If the eight-hour day was achieved with mechanization, what will then be achieved in the next day’s labourshrinking revolution, taking automation into account?

Even with the extremely consumerist practices of capitalism and its low efficiency when trying to synchronize production systems to avoid redundancy, the difference would be astronomical—but currently, the power establishment doesn’t give up in that respect. Still, what will happen when more efficient techniques are also applied? Exactly, the concept of employment and wages as the basis for economy will end up being obsolete. The monetary system—be it capitalism, communism or even anarchism in the form of barter transaction—will not be able to justify the necessity of paying for food and energy either, when its ability to make them in abundance is already beyond question. This way, scarcity— the third aspect taken into account to calculate ‘value’ in this system—decreases more and more alongside human time and work, until product value according to their own economic theory dangerously approximates to zero.

Hence, changes will happen. Either a painful revolution breaks out or capitalism will gradually adapt to these bio-social pressures until it destroys itself, just as enlightened absolutism did: conceding a place in the system for the new ideas. There will be a time when this junction will be important, decisive, but for the purpose of this text the difference is insignificant, as capitalism will collapse no matter what, alongside every monetary system and they will collapse under their own weight, thanks to the same practices that one day brought about a new prototype of human liberties.

The possibility of us killing each other before we follow the natural path described here, will not be brought up either, beyond this very annotation; not because it is an absurd proposition, but because it requires no further explanation: it is highly probable that cultural change will not be so fast as to outmatch the energy problem or the tensions among nuclear-armed nations. But even if that happened, the current system would fall—the difference is that, in stark contrast with the upcoming projection, it wouldn’t be replaced by other social paradigm. There would not be a society to speak of in the first place.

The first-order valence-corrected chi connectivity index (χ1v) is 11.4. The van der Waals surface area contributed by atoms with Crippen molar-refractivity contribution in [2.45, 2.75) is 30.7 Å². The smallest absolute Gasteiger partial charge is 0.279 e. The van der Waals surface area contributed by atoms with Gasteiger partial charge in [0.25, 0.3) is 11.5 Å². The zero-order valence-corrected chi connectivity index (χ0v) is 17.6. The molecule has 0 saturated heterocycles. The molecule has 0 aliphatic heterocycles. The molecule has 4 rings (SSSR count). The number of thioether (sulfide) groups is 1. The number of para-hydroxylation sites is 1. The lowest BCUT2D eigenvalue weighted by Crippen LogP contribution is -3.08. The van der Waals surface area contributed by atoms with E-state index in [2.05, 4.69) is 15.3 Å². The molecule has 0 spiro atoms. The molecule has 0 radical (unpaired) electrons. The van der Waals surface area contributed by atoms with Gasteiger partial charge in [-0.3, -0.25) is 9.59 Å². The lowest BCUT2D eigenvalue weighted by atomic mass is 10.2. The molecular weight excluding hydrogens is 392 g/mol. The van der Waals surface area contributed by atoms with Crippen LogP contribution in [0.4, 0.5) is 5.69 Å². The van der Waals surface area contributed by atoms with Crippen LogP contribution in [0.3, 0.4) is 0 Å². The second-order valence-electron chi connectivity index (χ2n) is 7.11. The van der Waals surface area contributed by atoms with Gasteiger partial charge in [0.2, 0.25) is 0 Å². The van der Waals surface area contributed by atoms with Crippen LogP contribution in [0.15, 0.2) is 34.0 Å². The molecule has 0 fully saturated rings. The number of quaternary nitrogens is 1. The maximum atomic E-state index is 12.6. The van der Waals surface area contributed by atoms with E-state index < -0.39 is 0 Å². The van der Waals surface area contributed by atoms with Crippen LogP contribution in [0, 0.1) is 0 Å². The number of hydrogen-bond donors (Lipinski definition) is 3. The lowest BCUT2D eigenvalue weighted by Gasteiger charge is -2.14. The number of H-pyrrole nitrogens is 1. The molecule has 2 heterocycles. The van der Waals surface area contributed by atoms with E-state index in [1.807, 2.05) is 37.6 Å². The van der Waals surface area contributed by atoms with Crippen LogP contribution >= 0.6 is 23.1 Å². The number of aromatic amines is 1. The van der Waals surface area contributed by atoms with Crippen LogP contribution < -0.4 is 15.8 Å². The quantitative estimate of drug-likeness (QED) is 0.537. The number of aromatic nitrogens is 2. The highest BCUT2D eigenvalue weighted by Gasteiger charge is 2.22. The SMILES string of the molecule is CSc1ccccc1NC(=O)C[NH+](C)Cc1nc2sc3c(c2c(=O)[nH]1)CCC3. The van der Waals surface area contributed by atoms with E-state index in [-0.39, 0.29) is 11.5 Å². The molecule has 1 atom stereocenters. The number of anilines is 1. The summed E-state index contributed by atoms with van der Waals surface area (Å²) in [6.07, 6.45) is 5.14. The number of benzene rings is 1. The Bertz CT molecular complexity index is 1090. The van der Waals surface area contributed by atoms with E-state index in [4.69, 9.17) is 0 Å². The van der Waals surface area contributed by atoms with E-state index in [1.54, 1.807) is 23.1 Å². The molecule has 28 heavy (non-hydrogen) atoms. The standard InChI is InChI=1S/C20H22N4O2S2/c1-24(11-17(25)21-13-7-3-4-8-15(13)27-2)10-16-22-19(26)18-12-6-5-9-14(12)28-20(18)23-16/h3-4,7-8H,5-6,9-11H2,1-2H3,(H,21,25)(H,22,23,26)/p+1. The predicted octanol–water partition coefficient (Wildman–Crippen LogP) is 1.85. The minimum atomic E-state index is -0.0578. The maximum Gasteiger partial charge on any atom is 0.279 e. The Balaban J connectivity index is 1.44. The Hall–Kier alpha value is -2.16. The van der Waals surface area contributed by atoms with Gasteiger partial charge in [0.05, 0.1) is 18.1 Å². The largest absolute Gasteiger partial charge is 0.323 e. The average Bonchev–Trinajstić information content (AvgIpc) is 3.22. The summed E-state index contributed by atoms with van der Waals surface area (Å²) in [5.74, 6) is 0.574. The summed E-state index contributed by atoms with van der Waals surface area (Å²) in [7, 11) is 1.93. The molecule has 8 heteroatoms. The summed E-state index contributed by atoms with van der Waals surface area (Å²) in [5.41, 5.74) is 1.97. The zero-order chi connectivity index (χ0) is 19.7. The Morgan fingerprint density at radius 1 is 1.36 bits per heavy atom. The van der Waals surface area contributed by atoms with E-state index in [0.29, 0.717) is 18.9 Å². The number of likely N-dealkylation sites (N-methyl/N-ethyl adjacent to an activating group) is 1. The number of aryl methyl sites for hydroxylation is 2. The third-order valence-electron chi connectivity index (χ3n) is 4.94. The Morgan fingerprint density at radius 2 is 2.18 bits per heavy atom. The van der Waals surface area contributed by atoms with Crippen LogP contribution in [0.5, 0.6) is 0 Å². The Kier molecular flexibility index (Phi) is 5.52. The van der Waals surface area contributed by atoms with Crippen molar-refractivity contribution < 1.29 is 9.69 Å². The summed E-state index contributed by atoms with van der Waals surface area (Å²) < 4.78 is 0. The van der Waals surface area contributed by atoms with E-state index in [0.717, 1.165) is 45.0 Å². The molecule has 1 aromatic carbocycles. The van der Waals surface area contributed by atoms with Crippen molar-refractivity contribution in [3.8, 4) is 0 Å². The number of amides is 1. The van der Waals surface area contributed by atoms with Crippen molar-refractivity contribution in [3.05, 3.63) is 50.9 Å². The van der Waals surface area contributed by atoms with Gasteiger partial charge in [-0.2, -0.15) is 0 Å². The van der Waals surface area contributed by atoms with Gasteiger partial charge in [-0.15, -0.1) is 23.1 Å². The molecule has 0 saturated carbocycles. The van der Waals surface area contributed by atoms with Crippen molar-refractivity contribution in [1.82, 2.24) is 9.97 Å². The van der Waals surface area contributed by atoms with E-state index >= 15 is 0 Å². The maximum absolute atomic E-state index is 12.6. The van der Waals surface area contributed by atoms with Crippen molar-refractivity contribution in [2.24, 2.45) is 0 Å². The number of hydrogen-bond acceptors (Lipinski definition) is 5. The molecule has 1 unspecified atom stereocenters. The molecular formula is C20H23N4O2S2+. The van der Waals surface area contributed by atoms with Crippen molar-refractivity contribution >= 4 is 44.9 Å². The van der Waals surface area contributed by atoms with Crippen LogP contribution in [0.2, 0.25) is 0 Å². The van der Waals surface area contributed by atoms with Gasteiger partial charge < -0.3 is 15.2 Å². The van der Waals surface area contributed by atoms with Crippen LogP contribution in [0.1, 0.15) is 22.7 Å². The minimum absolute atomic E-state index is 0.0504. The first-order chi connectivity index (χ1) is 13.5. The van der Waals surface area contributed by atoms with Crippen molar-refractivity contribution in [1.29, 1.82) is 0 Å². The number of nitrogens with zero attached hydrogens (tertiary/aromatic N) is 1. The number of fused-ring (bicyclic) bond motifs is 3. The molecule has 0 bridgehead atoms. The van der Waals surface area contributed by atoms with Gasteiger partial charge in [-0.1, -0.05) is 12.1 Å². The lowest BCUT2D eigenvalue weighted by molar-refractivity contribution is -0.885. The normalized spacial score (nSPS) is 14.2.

Having said that, how can you avoid the continuation of the ‘stagnation-revolution-stagnation’ cycle in the culture that emerges from the new techniques? How do you create a society that evolves accepting the little mutations, instead of standing up to them to eventually explode and succumb to the next logical step? How do you make it so that the very basis of society, with its culture and economy, stops the human trend of shifting the socio-economic model by dominating the ruling system? In short, how can we avoid an established system and arrive at an emergent system?

The answer is not particularly complex, but it is not easy to understand either if all these concepts aren’t already in your head somehow, changing your mind without you even noticing. The point is to organize these new techniques in a way that those pioneers in the forefront of social evolution cannot (and don’t want to) be leaders, but doers. Instead of leading the system in an overarching way, they do stuff to improve specific characteristics within it. Therefore, to avoid the stagnation of ideas at a social level, to avoid an established system, you simply cannot have a government as we know it; each and every individual governs or leads society by means of their input in technology and culture.

From technological and medical contributions to artistic and recreational ones, society arranges itself by ‘the little things’, as opposed to most modern theories of power. But at the same time, thanks to electronic communication and fast transportation, there is a possibility to connect society as a whole: even the product of the most insignificant participation is available to everyone in a decentralized but totally united network of computer systems and physical transport, instead of being left limited to a region or expand with exasperating and sometimes lethal slowness, as it happened in primitive societies and is still proposed in politics by certain kinds of anarchism and in social movements by off-grid ecovillages.

That is how you create an emergent society. Following the natural course of technology, communication among human beings is eased until a global interconnection is achieved, with which every individual knows perfectly that their contribution will help themselves, their family and everyone else and that the input of the rest of the world will follow the same path, uninterrupted by any government that would be unnecessary in this historical context. Not having an overarching power, in this system the only constant is change. The ‘stagnation-revolution-stagnation‘ cycle and the struggle between new and old ideas simply ceases to work and is naturally replaced by another paradigm: the social evolution in an emergent society.